In our opinion, however, this evidence provides no basis for a finding that defendant participated in any of the transportation. The United States Attorney apparently recognized this weakness in the Government's case during the course of the trial. The prosecutor told the court that to "cause transportation, you either drive it or provide money for the gas. * * *" The prosecutor proposed to prove that defendant provided money for the gasoline by showing that a substantial amount of money was found on defendant's person after his arrest. Counsel for defendant objected and the objection was sustained. The trial court ruled that it would be "pure speculation" to assume, from the defendant's possession of money when arrested, that he must have paid for part of the transportation.
As indicated by its oral statements from the bench, the trial court based its finding that defendant participated in the transportation exclusively upon the statements made by defendant to the F.B.I. agent on the drive from Safford to Globe. The court thought that because of the "we" and "us" in defendant's remark ("`* * * we got stopped in four different States, and if the officers had been sharper they could have had us before, before we got stopped. * *,'") it could be inferred that defendant was part of a joint venture to transport the automobile across state lines. The trial court expressed the view that if defendant had not participated in the transportation, he would have said something like "My brother would have been stopped," or "The driver would have been picked up." The trial court also drew significance from the fact that defendant did not express to agent Mack surprise to learn that the vehicle had been stolen.
We think this evidence is too tenuous a thread to support an inference of active participation in the interstate transportation. Defendant was charged with participating in the substantive offense, not with engaging in a conspiracy.
Had the Government proved that sometime during the interstate journey, defendant had driven the automobile, provided gasoline, or in some other way actively assisted in the illegal enterprise, the evidence of participation in the offense would have been sufficient. But no such evidence was received.
Lacking such direct evidence of participation, had the Government proved that, after the Pontiac was brought into the United States, it was in the possession of defendant, or in the joint possession of defendant and his companions, it would be permissible to infer that he participated actively in the transportation. See Morandy v. United States, 9 Cir., 170 F.2d 5, 6; Allison v. United States, 10 Cir., 348 F.2d 152; Travers v. United States, 118 U.S.App.D.C. 276, 335 F.2d 698, 700-701.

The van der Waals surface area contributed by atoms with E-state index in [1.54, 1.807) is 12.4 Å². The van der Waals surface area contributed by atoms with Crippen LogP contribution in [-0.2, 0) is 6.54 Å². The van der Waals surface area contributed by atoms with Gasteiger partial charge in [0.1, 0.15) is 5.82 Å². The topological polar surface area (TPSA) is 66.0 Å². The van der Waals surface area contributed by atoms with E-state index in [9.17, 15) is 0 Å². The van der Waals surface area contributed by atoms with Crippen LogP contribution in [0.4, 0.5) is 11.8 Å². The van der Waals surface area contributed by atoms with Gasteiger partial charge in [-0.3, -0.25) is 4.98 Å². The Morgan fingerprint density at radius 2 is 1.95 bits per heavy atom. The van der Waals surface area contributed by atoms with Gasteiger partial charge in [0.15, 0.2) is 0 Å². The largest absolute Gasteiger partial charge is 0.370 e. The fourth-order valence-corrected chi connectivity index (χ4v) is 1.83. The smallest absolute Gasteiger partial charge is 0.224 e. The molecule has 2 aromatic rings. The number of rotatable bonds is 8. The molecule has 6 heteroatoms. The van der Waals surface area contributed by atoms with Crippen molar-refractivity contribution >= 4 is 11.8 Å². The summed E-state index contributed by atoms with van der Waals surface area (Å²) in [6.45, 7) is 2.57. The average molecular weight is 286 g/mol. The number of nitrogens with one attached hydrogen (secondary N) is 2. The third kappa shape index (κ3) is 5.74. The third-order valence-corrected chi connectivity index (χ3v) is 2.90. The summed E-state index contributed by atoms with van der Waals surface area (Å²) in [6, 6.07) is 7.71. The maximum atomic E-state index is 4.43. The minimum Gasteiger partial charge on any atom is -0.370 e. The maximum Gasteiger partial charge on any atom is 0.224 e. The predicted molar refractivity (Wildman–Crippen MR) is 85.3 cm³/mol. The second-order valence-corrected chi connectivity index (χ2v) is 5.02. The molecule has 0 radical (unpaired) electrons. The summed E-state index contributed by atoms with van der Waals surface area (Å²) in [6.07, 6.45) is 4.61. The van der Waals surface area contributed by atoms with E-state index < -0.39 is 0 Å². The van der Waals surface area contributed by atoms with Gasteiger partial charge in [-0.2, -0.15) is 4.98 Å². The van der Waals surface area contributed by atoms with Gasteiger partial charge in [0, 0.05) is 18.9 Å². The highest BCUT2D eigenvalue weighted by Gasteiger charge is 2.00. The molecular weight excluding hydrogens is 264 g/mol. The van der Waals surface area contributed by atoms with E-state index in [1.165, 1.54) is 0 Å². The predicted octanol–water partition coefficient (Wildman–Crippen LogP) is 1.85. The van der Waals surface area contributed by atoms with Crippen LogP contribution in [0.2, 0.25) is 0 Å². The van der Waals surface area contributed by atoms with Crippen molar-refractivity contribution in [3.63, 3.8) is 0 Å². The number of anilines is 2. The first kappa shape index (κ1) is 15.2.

But aside from the fact that the trial court made no finding that defendant was in single or joint possession of the vehicle, there is no evidence in this record to support such a finding. To possess means to have management, care, dominion, authority and control, singly or jointly. See United States v. Wainer, 7 Cir., 170 F.2d 603, 606. Being a mere passenger in a stolen automobile does not prove possession. See Wheeler v. United States, 10 Cir., 382 F.2d 998, 1000; Barfield v. United States, 5 Cir., 229 F.2d 936, 942-943 (concurring opinion). As this court recently said:
"* * * where convicting presumptions are projected on possession, the evidence of possession ought to be very clear to satisfy the test of guilt beyond a reasonable doubt." Julian v. United States, 9 Cir., 391 F.2d 279, 280.
The failure of defendant to express surprise and his use of the pronouns "we" and "us" warrant a finding that he was an occupant of the car during the interstate drive, with knowledge that it had been stolen. But, in our opinion, these items of evidence do not prove beyond a reasonable doubt that he was in joint possession of the automobile during all or part of this trip, that he drove the vehicle some of the time, that he paid for some of the gasoline, or that in any other way he actively associated himself with the illegal enterprise.
We therefore conclude that there was insufficient evidence to support the judgment.
In view of our conclusion on the question of the sufficiency of the evidence we do not reach the two additional contentions advanced here by defendant, namely that (1) under the terms of the Juvenile Delinquency Act he was unconstitutionally required to waive a jury trial, and (2) evidence against him was obtained as a result of a custodial interrogation conducted in violation of principles announced in In re Gault, 387 U.S. 1, 87 S.Ct. 1428, 18 L.Ed.2d 527; Miranda v. State of Arizona, 384 U.S. 436, 86 S.Ct. 1602, 16 L.Ed.2d 694, and Escobedo v. State of Illinois, 378 U.S. 478, 84 S.Ct. 1758, 12 L.Ed.2d 977.
The Honorable George H. Boldt, United States District Judge for the Western District of Washington, sitting by designation